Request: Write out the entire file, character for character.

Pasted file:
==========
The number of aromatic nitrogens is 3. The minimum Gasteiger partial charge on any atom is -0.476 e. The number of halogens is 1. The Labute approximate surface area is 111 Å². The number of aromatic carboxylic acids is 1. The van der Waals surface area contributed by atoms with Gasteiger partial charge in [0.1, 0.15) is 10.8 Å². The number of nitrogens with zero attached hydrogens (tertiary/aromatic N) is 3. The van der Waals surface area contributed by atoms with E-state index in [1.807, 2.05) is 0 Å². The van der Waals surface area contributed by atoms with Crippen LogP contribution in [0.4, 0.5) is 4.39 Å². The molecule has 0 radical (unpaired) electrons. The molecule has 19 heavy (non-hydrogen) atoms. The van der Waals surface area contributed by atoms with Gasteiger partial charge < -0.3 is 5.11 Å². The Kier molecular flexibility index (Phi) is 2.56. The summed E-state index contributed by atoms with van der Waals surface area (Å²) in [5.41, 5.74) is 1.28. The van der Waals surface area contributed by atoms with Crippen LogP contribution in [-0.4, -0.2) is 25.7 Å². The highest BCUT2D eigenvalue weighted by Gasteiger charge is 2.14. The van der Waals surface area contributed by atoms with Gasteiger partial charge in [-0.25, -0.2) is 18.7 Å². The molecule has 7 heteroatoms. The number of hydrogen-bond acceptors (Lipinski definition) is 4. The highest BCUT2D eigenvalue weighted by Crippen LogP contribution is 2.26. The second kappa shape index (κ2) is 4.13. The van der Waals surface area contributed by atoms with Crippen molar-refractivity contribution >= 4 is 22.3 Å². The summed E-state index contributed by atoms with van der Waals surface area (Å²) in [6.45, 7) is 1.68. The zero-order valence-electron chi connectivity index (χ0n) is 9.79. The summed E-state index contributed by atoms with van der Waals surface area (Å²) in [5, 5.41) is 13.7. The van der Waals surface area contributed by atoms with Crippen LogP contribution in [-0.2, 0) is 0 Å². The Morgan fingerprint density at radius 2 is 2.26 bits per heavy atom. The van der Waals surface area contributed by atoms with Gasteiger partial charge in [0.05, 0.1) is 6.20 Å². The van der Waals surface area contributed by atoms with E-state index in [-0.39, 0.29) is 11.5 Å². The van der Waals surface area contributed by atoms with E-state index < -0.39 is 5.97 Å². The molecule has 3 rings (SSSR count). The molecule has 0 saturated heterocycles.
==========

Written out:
The number of aromatic nitrogens is 3. The minimum Gasteiger partial charge on any atom is -0.476 e. The number of halogens is 1. The Labute approximate surface area is 111 Å². The number of aromatic carboxylic acids is 1. The van der Waals surface area contributed by atoms with Gasteiger partial charge in [0.1, 0.15) is 10.8 Å². The number of nitrogens with zero attached hydrogens (tertiary/aromatic N) is 3. The van der Waals surface area contributed by atoms with E-state index in [1.807, 2.05) is 0 Å². The van der Waals surface area contributed by atoms with Crippen LogP contribution in [0.4, 0.5) is 4.39 Å². The molecule has 0 radical (unpaired) electrons. The molecule has 19 heavy (non-hydrogen) atoms. The van der Waals surface area contributed by atoms with Gasteiger partial charge < -0.3 is 5.11 Å². The Kier molecular flexibility index (Phi) is 2.56. The summed E-state index contributed by atoms with van der Waals surface area (Å²) in [5.41, 5.74) is 1.28. The van der Waals surface area contributed by atoms with Crippen LogP contribution in [-0.4, -0.2) is 25.7 Å². The highest BCUT2D eigenvalue weighted by Gasteiger charge is 2.14. The van der Waals surface area contributed by atoms with Gasteiger partial charge in [-0.25, -0.2) is 18.7 Å². The molecule has 7 heteroatoms. The number of hydrogen-bond acceptors (Lipinski definition) is 4. The highest BCUT2D eigenvalue weighted by Crippen LogP contribution is 2.26. The second kappa shape index (κ2) is 4.13. The van der Waals surface area contributed by atoms with Crippen molar-refractivity contribution >= 4 is 22.3 Å². The summed E-state index contributed by atoms with van der Waals surface area (Å²) in [6.45, 7) is 1.68. The zero-order valence-electron chi connectivity index (χ0n) is 9.79. The summed E-state index contributed by atoms with van der Waals surface area (Å²) in [5, 5.41) is 13.7. The van der Waals surface area contributed by atoms with Crippen LogP contribution in [-0.2, 0) is 0 Å². The Morgan fingerprint density at radius 2 is 2.26 bits per heavy atom. The van der Waals surface area contributed by atoms with Gasteiger partial charge in [0.05, 0.1) is 6.20 Å². The van der Waals surface area contributed by atoms with E-state index in [-0.39, 0.29) is 11.5 Å². The van der Waals surface area contributed by atoms with E-state index < -0.39 is 5.97 Å². The molecule has 3 rings (SSSR count). The molecule has 0 saturated heterocycles.